Supermodel-turned-chanteuse neuters Norton Anthology's greatest hits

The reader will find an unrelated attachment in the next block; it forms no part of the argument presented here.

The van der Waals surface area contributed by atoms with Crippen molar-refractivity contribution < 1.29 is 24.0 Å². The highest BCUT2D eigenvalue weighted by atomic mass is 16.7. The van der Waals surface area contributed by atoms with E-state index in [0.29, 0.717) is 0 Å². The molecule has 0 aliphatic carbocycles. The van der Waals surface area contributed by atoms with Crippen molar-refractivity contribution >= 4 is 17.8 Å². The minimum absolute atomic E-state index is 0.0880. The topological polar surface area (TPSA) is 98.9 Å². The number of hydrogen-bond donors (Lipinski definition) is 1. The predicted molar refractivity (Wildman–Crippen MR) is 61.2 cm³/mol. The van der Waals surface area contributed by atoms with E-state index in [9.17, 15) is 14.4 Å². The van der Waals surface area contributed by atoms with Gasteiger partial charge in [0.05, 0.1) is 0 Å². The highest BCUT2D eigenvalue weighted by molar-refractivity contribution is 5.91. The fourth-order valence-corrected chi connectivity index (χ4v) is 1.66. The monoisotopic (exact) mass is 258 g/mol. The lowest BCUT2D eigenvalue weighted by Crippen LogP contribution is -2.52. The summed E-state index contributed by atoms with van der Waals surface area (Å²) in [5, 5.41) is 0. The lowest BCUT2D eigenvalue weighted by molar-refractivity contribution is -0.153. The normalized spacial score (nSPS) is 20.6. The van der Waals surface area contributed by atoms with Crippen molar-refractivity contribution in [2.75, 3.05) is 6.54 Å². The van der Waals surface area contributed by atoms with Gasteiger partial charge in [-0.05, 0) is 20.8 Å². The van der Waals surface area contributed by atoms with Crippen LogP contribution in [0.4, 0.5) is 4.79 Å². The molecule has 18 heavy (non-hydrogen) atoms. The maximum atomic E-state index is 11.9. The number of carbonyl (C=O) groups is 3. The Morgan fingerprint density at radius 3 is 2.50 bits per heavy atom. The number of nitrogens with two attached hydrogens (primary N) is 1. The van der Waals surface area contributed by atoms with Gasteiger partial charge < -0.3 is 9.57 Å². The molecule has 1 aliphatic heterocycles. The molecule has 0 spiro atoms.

With her hoarsely lilting voice and playful strumming, Carla Bruni sculpts 11 of her favorite poems into shuffling ditties shrouded in the same lusty somnambulism of her 2003 French-Italian debut, Quelqu’un m’a dit. The result is easy on the ears—Bruni could give her grocery list the same treatment and it would sound lovely—but it will mangle the heart of anyone who values the capacity of poetry to be belligerent, irate, morose or challenging in any way. Thematically unlovely selections by William Butler Yeats, Emily Dickinson and Dorothy Parker, in particular, demand a far more nuanced interpretation than they receive here, as Bruni strips each work of its emotional dynamics and disregards all implied narrative tone and context. She might as well be reading that grocery list, for all the passion that’s lacking in these co-opted opuses. Hopefully she’ll soon return to crafting little masterpieces of her own.